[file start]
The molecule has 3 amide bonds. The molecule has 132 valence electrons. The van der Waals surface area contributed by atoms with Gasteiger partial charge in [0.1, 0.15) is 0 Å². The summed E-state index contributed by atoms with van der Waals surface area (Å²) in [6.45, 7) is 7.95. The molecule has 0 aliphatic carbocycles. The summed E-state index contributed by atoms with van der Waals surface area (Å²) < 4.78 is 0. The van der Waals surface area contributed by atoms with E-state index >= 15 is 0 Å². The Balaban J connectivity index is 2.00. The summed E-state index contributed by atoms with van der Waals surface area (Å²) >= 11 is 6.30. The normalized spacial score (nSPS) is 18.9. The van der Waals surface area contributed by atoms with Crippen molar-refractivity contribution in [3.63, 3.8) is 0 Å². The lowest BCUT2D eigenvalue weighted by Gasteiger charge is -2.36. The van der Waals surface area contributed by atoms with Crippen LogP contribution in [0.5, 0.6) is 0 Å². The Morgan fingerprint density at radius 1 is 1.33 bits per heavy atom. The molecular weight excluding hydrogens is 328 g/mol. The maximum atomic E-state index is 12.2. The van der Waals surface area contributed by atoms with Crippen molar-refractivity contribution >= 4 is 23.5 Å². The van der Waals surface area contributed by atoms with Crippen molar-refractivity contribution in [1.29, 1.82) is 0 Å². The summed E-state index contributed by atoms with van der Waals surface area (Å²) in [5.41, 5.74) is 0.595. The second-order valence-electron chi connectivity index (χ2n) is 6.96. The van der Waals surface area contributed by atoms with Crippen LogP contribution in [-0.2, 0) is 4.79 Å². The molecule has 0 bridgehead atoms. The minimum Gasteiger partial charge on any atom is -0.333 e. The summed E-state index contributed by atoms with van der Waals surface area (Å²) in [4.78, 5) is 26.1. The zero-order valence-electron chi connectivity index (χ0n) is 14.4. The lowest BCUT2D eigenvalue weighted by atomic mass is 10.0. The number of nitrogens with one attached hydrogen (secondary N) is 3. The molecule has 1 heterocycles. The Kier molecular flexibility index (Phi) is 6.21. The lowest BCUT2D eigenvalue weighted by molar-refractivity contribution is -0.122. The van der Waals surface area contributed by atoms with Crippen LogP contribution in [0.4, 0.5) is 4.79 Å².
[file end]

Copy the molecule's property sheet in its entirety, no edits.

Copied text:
The molecule has 3 amide bonds. The molecule has 132 valence electrons. The van der Waals surface area contributed by atoms with Gasteiger partial charge in [0.1, 0.15) is 0 Å². The summed E-state index contributed by atoms with van der Waals surface area (Å²) in [6.45, 7) is 7.95. The molecule has 0 aliphatic carbocycles. The summed E-state index contributed by atoms with van der Waals surface area (Å²) < 4.78 is 0. The van der Waals surface area contributed by atoms with E-state index >= 15 is 0 Å². The Balaban J connectivity index is 2.00. The summed E-state index contributed by atoms with van der Waals surface area (Å²) >= 11 is 6.30. The normalized spacial score (nSPS) is 18.9. The van der Waals surface area contributed by atoms with Crippen molar-refractivity contribution in [3.63, 3.8) is 0 Å². The lowest BCUT2D eigenvalue weighted by Gasteiger charge is -2.36. The van der Waals surface area contributed by atoms with Crippen LogP contribution in [0.5, 0.6) is 0 Å². The Morgan fingerprint density at radius 1 is 1.33 bits per heavy atom. The molecular weight excluding hydrogens is 328 g/mol. The maximum atomic E-state index is 12.2. The van der Waals surface area contributed by atoms with Crippen molar-refractivity contribution >= 4 is 23.5 Å². The van der Waals surface area contributed by atoms with Crippen molar-refractivity contribution in [1.29, 1.82) is 0 Å². The summed E-state index contributed by atoms with van der Waals surface area (Å²) in [5.41, 5.74) is 0.595. The second-order valence-electron chi connectivity index (χ2n) is 6.96. The van der Waals surface area contributed by atoms with Crippen LogP contribution in [-0.2, 0) is 4.79 Å². The molecule has 0 bridgehead atoms. The minimum Gasteiger partial charge on any atom is -0.333 e. The summed E-state index contributed by atoms with van der Waals surface area (Å²) in [4.78, 5) is 26.1. The zero-order valence-electron chi connectivity index (χ0n) is 14.4. The lowest BCUT2D eigenvalue weighted by atomic mass is 10.0. The number of nitrogens with one attached hydrogen (secondary N) is 3. The molecule has 1 heterocycles. The Kier molecular flexibility index (Phi) is 6.21. The lowest BCUT2D eigenvalue weighted by molar-refractivity contribution is -0.122. The van der Waals surface area contributed by atoms with Crippen LogP contribution in [0.4, 0.5) is 4.79 Å².